In our Winnipeg work, Jaclyn Diduck explored the theme of transformative learning – what did respondents learn about, in relation to trees and the urban forest, that might have transformed their behaviours later in life. Values are important to our education and learning because when we are faced with a decision, our values are the driving force behind our actions. By simply partaking in the field tours, respondents began to re-think their own beliefs, starting the transformative learning process. Respondents explained to her that many of their parents had a “certain reverence for nature” which engraved an early appreciation for the trees. A few also noted that they learned about the urban forest through a long association with it since, for them, it was the only nature they connected with as children – their families could ill afford trips out of the city. With learning, respondents want to act to protect the trees with which they have positive associations. Thus, public participation that focuses on people’s learning can have positive impacts on the management of local urban forest.

Implications for Management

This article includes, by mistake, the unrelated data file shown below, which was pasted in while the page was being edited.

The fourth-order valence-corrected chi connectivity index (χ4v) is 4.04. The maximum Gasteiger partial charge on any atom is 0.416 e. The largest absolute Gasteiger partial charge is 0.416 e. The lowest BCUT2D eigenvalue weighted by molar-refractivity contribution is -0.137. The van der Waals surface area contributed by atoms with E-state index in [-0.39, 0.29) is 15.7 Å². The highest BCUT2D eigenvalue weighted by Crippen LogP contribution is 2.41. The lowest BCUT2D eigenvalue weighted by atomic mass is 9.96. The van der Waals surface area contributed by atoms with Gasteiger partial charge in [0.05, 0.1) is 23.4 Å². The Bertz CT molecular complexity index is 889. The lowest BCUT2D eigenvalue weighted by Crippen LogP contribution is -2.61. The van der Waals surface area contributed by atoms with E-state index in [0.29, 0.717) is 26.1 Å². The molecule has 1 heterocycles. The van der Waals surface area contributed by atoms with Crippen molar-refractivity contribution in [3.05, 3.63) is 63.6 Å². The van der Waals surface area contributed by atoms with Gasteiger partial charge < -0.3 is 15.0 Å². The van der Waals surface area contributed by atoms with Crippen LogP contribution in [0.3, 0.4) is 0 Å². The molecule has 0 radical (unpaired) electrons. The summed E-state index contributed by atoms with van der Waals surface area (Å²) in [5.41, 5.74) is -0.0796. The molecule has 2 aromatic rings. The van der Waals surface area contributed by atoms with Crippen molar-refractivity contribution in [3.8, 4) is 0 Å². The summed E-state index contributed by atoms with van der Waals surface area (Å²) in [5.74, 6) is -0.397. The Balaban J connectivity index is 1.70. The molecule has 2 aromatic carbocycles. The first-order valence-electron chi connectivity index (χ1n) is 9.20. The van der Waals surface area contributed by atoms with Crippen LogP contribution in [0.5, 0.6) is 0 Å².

Our examination of the management objectives in urban forest management plans across Canada reveals a preponderance of two themes. The first is a general drive to increase overall forest canopy cover. Most urban forest managers want more trees in their city environments, especially in places where the canopy coverage is remarkably low (e.g., commercial and industrial districts, new housing developments). The second theme is a justification for improved urban forest management programing on the grounds of quantitative values – the things we can calculate, such air-quality improvements, storm water attenuation, carbon sequestration and storage, energy conservation and others. General acknowledgement is given to the ways trees are important to people’s social and psychological well-being, but that is about as far as these topics go in the documentation.